Why and how using unpaid interns could end up costing you big time

Exploiting ‘cheap labor’ under the guise of an educational opportunity for eager young minds can backfire. Check out the federal guidelines—and California’s stringent standards—to be safe.

The scene is often played out in movies, TV shows and books: A young, haggard intern hurriedly fetches coffee, makes copies and run errands for her boss.

In exchange, she gets firsthand knowledge and exposure in a glamorous field, such as the fashion world, the movie business or the magazine industry.

The intern doesn’t receive a paycheck; her compensation is that she gets to be there at the office, witness real professionals working and, of course, add credibility to her resume. The employer, on the other hand, gets the benefit of her services while minimizing costs.

Although this scene is quite common in both movies and the real world, it is not necessarily in compliance with federal or California Wage and Hour laws. Employers who hire unpaid interns face potential legal troubles, including costly class-action lawsuits.

Lawsuits by unpaid interns are a growing trend

Recently, unpaid interns brought a class-action suit against Mary-Kate and Ashley Olsen’s entertainment company, Dualstar Entertainment Group. The complaint alleges that the interns working for the Olsen Twins’ fashion label, The Row, worked 50 hours a week, doing administrative tasks such as “inputting data into spreadsheets, making tech sheets, running personal errands for paid employees, organizing materials, photocopying, sewing [and] pattern cutting.” The interns claim that they should have been paid minimum wage and overtime pay for that work.

The lawsuit against Dualstar is just the latest in a growing trend.

For the past few years, we have seen a rise in class actions from former unpaid interns against companies with a long history of hiring unpaid interns.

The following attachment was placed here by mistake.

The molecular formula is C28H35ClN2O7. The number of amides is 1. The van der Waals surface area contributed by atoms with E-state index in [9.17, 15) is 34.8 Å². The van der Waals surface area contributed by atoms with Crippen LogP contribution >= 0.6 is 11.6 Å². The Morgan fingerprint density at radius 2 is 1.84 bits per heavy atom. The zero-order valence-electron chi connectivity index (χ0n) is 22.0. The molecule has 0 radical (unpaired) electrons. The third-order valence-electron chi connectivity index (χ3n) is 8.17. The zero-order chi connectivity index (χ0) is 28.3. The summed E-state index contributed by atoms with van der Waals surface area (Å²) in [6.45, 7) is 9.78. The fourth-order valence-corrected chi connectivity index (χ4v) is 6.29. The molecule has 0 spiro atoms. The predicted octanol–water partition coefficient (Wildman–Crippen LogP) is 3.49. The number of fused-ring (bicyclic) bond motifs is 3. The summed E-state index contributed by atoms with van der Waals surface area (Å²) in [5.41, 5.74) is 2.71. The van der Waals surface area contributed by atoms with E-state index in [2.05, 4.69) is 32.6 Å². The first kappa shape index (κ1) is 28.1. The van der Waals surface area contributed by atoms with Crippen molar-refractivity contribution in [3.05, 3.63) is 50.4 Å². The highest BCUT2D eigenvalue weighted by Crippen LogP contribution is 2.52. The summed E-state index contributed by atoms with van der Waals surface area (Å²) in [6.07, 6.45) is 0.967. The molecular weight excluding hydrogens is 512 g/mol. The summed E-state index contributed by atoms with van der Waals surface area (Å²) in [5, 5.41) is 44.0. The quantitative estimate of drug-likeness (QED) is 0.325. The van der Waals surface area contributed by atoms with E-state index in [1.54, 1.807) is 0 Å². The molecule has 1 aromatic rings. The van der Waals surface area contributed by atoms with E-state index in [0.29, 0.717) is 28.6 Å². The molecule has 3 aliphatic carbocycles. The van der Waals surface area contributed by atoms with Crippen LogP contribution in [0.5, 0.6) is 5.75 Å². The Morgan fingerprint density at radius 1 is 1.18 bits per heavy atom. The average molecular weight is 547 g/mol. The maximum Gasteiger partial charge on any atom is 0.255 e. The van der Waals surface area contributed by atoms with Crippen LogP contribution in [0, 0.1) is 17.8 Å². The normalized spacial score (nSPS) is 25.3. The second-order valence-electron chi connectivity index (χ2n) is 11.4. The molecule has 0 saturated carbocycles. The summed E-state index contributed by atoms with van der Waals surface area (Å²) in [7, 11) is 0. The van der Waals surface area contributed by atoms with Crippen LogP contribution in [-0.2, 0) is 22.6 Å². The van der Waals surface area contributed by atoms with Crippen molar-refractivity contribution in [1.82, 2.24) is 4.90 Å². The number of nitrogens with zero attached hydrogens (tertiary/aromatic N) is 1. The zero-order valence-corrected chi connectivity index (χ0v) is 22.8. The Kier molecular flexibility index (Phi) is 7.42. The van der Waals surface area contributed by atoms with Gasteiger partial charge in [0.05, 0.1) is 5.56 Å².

• In addition to Dualstar, another fashion brand, Donna Karan International, was recently hit with a class-action lawsuit by former unpaid interns.
  • In the entertainment sector, former unpaid interns have sued Fox Searchlight Pictures, Charlie Rose, Gawker Media, Elite Model Management, and Bad Boy Entertainment.
  • Similarly, the magazine industry has been under siege. Thousands of unpaid interns, who have worked at publications such as Vogue, Vanity Fair, W magazine, The New Yorker, and Harper’s Bazaar magazine, have sued their respective parent companies—Condé Nast and Hearst Corp.—for their failure to pay minimum wage and overtime when applicable.

Multi-million-dollar settlements

Some of these lawsuits have resulted in victories in the lower court as well as multi-million-dollar settlements for the unpaid interns.

For example, the district court in the Fox Searchlight Pictures lawsuit held that the interns working for the motion picture “Black Swan” were employees and should have been paid minimum wage. Fox Searchlight Pictures appealed the decision, however, and the Second U.S. Circuit Court of Appeals has vacated the lower court’s decision and remanded the case, ordering the district court to consider additional evidence when determining whether the interns or Fox Searchlight Pictures should be deemed the primary beneficiary of the relationship.

As for Condé Nast, although it does not concede any wrongdoing on its part, it has agreed to pay a class of unpaid interns $5.8 million to settle the wage and hour claims brought against it.

Consequently, employers implementing an unpaid internship program should take all steps necessary to ensure that their program is in compliance with federal and state wage and hour laws.

According to Dualstar’s press release, the company vehemently denies the wage and hour allegations and plans to vigorously defend the action. To successfully defend against the class-action suit, Dualstar must show that the individuals working for them were properly classified as “interns” instead of “employees.”

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The federal Fair Labor Standards Act requires that all employees be compensated with minimum wage and overtime pay, unless an exemption applies. Under the FLSA, there is an “exemption” that allows employers to hire unpaid interns as long as the internship is “for the benefit of the intern” and “similar to training which would be given in an education environment.”

A six-factor test if you are not paying interns

There are six factors to consider when determining whether an “intern” working for a “for-profit” employer is exempt from being paid minimum wage and overtime:

  1. The training, even though it includes actual operation of the facilities of the employer, is similar to that which would be given in a vocational school. Thus, if a company’s internship program is structured around a classroom or academic experience, as opposed to the company’s actual operations, it is more likely to be viewed as an extension of the intern’s educational experience.